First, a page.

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No. 68: Mar-Apr 1990

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Recent Survival Of The Elephant In The Americas

Mayan 'elephant motif'
Mayan "elephant motif".
Elephants were supposed to have disappeared from the America about 10,000 years ago as the Ice Ages waned. This date is another of those "consensus" scientific facts that no one dares challenge if he or she wishes to get published or win research grants. Although this subject remains "closed off" in normal scientific intercourse, there remain tantalizing hints that elephants roamed the Americas until very recently - perhaps even a few hundred years ago!

The following snippets are culled from two articles written by G. Carter, Texas A&M, now emeritus, but always heretical:

  1. Numerous folk memories of the elephamt were retained by American Indians.

  2. A mastadon was killed, cooked, and eaten by humans in Ecuador circa 1500 BC.

  3. Indians told Thomas Jefferson that elephants could still be seen in the region of the Great Lakes.

  4. In Florida, a cache of extinct animals, including elephants, was carbon-dated at 2000 BP.

  5. Elephant heads are prominent in art and sculpture from Mexico, Central American, and northern South America.

(Carter, George F.; "A Note on the Elephant in America," and "The Mammoth in American Epigraphy," Epigraphic Society, Occasional Publications, 18:90 and 18:213, 1989.)

Reference. The evidence for the recent survival of the mammoth is presented in BMD10 in our catalog: Biological Anomalies: Mammals II. Details here.

From Science Frontiers #68, MAR-APR 1990. 1990-2000 William R. Corliss

Science Frontiers Sourcebook Project Reviewed in:

Quotes

  • "A sourcebook of unexplained phenomena is therefore a valuable addition to a collection of scientific literature. William R. Corliss has provided this in the past with his source books of scientific anomalies in several subjects, and now he has provided it for astronomy. He has done an excellent job of collecting and editing a large amount of material, taken in part from scientific journals and in part from scientific reporting in the popular or semi-scientific press." -- "The Mysterious Universe: A Handbook of Astronomical Anomalies", reviwed by Thomas Gold, Cornell University, in Icarus, vol.41, 1980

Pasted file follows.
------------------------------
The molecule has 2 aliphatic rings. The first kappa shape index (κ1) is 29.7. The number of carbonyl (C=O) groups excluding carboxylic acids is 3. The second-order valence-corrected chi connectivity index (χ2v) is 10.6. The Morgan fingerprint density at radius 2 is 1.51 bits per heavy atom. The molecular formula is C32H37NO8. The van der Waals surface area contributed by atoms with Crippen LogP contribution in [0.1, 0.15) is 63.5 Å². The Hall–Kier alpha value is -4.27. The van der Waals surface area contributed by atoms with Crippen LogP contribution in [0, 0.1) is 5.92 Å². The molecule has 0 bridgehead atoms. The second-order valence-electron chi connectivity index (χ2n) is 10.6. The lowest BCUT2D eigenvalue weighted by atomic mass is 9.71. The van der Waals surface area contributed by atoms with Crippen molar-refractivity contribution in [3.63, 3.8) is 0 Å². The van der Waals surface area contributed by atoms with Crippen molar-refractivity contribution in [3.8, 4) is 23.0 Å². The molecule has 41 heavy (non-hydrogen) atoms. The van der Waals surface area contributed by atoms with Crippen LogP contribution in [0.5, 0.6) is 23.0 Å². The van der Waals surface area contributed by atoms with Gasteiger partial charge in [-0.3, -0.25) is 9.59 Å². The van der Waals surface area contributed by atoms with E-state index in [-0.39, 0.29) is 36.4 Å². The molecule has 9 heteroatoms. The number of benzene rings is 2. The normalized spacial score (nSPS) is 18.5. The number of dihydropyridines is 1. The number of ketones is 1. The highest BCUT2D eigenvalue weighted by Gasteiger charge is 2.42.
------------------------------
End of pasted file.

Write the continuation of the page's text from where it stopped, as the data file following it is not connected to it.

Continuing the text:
• "An interesting, systematic presentation of unusual weather [..] This book is recommended for a general audience" --"Corliss, William R., Tornados, Dark Days, Anomalous Precipitation, and Related Weather Phenomena, Sourcebook Project, 1983.", revieweed in Choice, September 1983
  • "..the science is necessarily somewhat speculative, but Corliss's symthesis is based on reputable sources." -- "Corliss, William R. (Compiler). Lightning, Auroras, Nocturnal Lights, and Related Luminous Phenomena" reviwed by Joseph M. Moran, Univ. of Wisconsin in Science Books and Films, Sep/Oct 1983

  • "Before opening the book, I set certain standards that a volume which treads into dangerous grounds grounds like this must meet. The author scrupulously met, or even exceeded those standards. Each phenomenon is exhaustively documented, with references to scientific journals [..] and extensive quotations" -- "Book Review: The moon and planets: a catalog of astronomical anomalies", The Sourcebook Project, 1985., Corliss, W. R., Journal of the Royal Astronomical Society of Canada, Vol. 81, no. 1 (1987), p. 24., 02/1987